Park Forest Elementary School awarded for green initiatives

Park Forest Elementary School students find out Friday the school has been named by the U.S. Department of Education as a Green Ribbon School.
Park Forest Elementary School students find out Friday the school has been named by the U.S. Department of Education as a Green Ribbon School. Photo provided

When it comes to trying to save the Earth, Park Forest Elementary School is at the forefront.

The school was recognized Friday by the U.S. Department of Education as a Green Ribbon School.

On Earth Day, they were also congratulated by the state Department of Education for being among 73 institutions and education agencies nationwide working on environmental issues.

“We’re thrilled, we’re ecstatic,” Principal Donnan Stoicovy said. “I learned in February our name was going forward with the U.S. Department of Education and got a call last night (Thursday).”

On Friday, she made the announcement to the school.

“We have great staff and great students and a great community that helped make this happen,” Stoicovy said.

According to a press release from PDE, the Green Ribbon Schools program recognizes schools “based on their efforts to reduce environmental impact and costs; to improve health and wellness of schools, students and staff; and to provide environmental education, including STEM, civics and green career pathways.”

Stoicovy said Park Forest Elementary is a “zero waste” school, which means that about 85 percent of waste is diverted from landfills.

Of the 15 percent not recycled, Stoicovy said 13 percent comes from milk cartons.

But the Centre County Recycling and Refuse Authority is working on changing that.

“Once that happens we’ll be down to 2 percent — about as close to zero waste as you can get,” Stoicovy said.

But the school is hardly at its limit with finding new ways to reduce waste.

Plant Supervisor Danny Gill made a small version of a waste station in the school’s cafeteria.

Stoicovy said the contraption was made from an old waste station from the recycling department at Penn State.

“He cut it down to kid size, and it’s perfect for them,” she said.

The school also works with TerraCycle — a New Jersey-based recycling company that rewards its customers for reducing waste.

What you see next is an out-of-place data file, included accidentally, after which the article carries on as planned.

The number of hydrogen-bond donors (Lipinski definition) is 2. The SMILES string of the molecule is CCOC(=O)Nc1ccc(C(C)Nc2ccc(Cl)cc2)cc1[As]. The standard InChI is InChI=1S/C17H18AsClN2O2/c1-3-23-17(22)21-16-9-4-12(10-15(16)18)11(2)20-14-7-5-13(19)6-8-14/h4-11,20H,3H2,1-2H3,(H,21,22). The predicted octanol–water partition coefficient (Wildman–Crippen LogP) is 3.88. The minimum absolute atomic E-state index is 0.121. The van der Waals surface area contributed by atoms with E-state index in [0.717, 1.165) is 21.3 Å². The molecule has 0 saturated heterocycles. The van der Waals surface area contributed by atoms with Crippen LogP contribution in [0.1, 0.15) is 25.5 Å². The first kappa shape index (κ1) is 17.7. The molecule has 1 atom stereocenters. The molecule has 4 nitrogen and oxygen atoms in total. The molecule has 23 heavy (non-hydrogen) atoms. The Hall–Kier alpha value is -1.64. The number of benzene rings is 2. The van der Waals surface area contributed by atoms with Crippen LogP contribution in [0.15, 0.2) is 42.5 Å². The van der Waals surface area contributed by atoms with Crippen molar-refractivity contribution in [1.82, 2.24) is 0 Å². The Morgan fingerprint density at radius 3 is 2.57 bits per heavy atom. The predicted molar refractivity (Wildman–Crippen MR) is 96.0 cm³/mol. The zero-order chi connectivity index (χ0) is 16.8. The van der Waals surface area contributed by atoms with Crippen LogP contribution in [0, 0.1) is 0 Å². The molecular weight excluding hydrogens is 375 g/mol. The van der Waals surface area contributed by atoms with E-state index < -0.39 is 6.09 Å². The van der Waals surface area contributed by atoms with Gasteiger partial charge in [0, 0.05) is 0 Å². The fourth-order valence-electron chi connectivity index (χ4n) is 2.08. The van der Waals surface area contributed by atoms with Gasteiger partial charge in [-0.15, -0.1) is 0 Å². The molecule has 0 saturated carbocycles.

Money received from the program was put toward two water bottle filling stations.

Stoicovy said one was installed about two years ago, and the other was installed during the summer.

“We’re saving over 45,000 bottles from going in the landfill right now,” she said.

And environmental education efforts in school are trickling to out-of-school efforts.

“I’m getting calls from parents saying, ‘my child makes me do the same things they do at school,’ ” Stoicovy said. “There’s a ripple effect. This is a good thing.”

Other Pennsylvania institutions that were given the award included Slippery Rock University and the School District of Jenkintown.

“Pennsylvania’s Green Ribbon Schools represent the commonwealth’s commitment to providing students with an education that can present new pathways in fields — like STEM and agriculture — that lead to work in high priority occupations,” Secretary of Education Pedro Rivera said in a statement. “Meanwhile, the state’s environment benefits as these schools work to reduce their environmental impact. I applaud these schools for their efforts to improve the economy and preserve the environment through their conscientious and innovative efforts.”

STEM education focuses on science, technology, engineering and math.

The awards were announced in Washington, D.C., by U.S. Education Secretary John King and Christy Goldfuss, the managing director of the White House Council on Environmental Quality.

Stoicovy said four members of her school were invited to Washington to receive the award and then will attend a ceremony in June at the state Department of Education.

Britney Milazzo: 814-231-4648, @M11azzo